Why Death Rates Vary Widely in States: Evidence May Be Key | India News
Maharashtra, with the highest number of cases, is number 4 on this list. Tamil Nadu and Delhi, despite having the second and third highest number of cases, have one of the lowest mortality rates of 0.96% and 1.67%, respectively.
What explains this wide variation? There are no definitive answers, but the TOI epidemiology and public health experts he spoke to have some suggestions. They said that states that test more widely would have lower death rates, as they would detect even mild or asymptomatic cases.
‘Age could be a factor in death Speed’
This would increase the denominator (the number of cases) and therefore lower the calculated value of the death rate, the experts noted.
Global health researcher Dr. Anant Bhan noted that if only severe cases or those reporting severe symptoms were being reported to hospitals, the case fatality rate would be high. “The data seems to indicate that in the initial stages, mortality rates are higher. But once they learn how to handle severe cases, then the death rate probably falls. Or maybe the reports of deaths cause more patients with mild symptoms to rush to the hospital and therefore the death rate drops, “said Dr. N Devadadan, former director of the Bangalore Institute of Public Health, adding that it was not possible to make definitive statements without further data, especially clinical data.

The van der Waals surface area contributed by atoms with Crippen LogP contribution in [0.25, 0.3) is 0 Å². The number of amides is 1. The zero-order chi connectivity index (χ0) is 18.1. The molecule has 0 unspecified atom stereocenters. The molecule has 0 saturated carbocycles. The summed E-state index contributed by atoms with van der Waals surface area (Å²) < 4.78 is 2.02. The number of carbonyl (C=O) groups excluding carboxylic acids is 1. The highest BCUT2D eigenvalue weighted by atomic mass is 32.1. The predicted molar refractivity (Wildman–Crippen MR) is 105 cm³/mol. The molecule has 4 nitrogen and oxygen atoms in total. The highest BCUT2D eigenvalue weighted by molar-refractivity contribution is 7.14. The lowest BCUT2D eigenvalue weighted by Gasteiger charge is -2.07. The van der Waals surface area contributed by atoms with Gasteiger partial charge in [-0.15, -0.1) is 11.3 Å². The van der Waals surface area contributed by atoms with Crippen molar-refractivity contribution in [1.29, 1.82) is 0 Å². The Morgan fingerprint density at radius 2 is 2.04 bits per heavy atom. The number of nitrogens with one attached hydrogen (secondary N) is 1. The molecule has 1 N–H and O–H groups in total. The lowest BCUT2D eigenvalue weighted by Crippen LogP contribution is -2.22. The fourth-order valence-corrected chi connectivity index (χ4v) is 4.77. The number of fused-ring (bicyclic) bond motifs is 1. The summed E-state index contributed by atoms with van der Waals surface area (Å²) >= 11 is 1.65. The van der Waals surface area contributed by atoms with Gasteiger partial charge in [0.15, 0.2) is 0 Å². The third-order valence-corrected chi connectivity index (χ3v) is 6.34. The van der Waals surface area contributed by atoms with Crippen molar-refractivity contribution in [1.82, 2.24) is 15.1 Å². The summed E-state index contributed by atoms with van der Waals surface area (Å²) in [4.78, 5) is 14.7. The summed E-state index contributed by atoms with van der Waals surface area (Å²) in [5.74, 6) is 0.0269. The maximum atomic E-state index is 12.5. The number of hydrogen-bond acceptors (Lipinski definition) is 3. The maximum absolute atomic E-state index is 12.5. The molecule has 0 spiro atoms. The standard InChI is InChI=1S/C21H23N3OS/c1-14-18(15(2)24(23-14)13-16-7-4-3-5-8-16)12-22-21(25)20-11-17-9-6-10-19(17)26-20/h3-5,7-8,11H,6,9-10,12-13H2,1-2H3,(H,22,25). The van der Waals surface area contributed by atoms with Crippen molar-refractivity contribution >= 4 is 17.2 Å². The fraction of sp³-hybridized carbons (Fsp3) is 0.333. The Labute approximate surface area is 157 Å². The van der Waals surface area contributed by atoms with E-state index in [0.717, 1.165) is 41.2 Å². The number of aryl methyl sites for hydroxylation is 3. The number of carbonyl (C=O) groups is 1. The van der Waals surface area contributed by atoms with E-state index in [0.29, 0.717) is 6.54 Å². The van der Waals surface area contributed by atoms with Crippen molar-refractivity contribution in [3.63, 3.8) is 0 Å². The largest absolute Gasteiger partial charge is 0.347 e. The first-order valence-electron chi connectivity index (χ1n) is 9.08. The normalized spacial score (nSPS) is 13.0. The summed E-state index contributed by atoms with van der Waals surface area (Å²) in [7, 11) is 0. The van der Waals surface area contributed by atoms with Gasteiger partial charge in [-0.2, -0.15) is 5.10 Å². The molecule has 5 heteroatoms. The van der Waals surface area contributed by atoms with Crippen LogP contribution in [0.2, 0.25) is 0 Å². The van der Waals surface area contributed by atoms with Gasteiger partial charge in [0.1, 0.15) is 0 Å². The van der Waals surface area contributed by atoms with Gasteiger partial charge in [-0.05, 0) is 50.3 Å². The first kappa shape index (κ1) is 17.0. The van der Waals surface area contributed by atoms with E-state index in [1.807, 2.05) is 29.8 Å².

Professor Rakhal Gaitonde, an expert in public health policy at the Sree Chitra Tirunal Institute of Medical Sciences and Technology, said the age structure of those diagnosed could be a factor. “In Kerala, for example, a large proportion are young adults (travelers / workers in other countries) and therefore the death rate among them will tend to be very low,” said Dr. Gaitonde, adding that it was too early to speculate on the difference in mortality rates given the wide range of testing strategies, testing coverage, and age structures in different states.
Dr. Giridhar Babu, an epidemiologist at the Indian Public Health Foundation, also considered that unreported cases would have the effect of lowering the denominator (cases) and inflating the case fatality rate above its actual value.
“In Maharashtra, surveillance efforts are better (than WB, Bihar, UP and MP), but there could be a selection bias, which means that people with serious illnesses undergo preferential testing. In addition, there could be a delay in admission and availability of specialty care, which is a function of how strong your public health system is, ”said Dr. Babu. He added that there may be delays between the onset of symptoms and death, which could lead to an underestimation of the fatality rate. Dr. Babu also cautioned that it was important to distinguish between deaths from those who tested positive for Covid. “Dying with the disease (association) is not the same as dying from the disease (causation),” he said.